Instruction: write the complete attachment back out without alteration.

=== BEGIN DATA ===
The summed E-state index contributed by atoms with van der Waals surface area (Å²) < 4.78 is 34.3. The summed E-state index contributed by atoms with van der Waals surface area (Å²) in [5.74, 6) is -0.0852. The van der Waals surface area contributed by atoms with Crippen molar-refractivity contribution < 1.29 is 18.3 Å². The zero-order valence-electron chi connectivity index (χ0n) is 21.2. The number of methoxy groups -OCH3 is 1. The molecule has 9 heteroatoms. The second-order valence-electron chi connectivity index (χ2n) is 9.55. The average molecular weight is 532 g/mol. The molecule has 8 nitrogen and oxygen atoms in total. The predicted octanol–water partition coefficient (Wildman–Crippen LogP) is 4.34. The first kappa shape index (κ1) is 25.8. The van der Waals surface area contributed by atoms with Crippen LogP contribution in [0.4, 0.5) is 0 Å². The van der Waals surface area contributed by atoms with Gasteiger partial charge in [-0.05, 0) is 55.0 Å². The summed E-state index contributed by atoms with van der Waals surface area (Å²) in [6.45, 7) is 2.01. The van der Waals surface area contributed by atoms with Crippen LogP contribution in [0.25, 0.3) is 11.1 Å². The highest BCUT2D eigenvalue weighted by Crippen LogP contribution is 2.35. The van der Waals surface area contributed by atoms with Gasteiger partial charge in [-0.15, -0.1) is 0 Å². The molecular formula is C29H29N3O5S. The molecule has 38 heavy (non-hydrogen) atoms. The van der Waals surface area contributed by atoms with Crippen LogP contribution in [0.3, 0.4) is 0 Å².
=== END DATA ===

The summed E-state index contributed by atoms with van der Waals surface area (Å²) < 4.78 is 34.3. The summed E-state index contributed by atoms with van der Waals surface area (Å²) in [5.74, 6) is -0.0852. The van der Waals surface area contributed by atoms with Crippen molar-refractivity contribution < 1.29 is 18.3 Å². The zero-order valence-electron chi connectivity index (χ0n) is 21.2. The number of methoxy groups -OCH3 is 1. The molecule has 9 heteroatoms. The second-order valence-electron chi connectivity index (χ2n) is 9.55. The average molecular weight is 532 g/mol. The molecule has 8 nitrogen and oxygen atoms in total. The predicted octanol–water partition coefficient (Wildman–Crippen LogP) is 4.34. The first kappa shape index (κ1) is 25.8. The van der Waals surface area contributed by atoms with Crippen LogP contribution in [0.4, 0.5) is 0 Å². The van der Waals surface area contributed by atoms with Gasteiger partial charge in [-0.05, 0) is 55.0 Å². The summed E-state index contributed by atoms with van der Waals surface area (Å²) in [6.45, 7) is 2.01. The van der Waals surface area contributed by atoms with Crippen LogP contribution in [0.25, 0.3) is 11.1 Å². The highest BCUT2D eigenvalue weighted by Crippen LogP contribution is 2.35. The van der Waals surface area contributed by atoms with Gasteiger partial charge in [-0.15, -0.1) is 0 Å². The molecular formula is C29H29N3O5S. The molecule has 38 heavy (non-hydrogen) atoms. The van der Waals surface area contributed by atoms with Crippen LogP contribution in [0.3, 0.4) is 0 Å².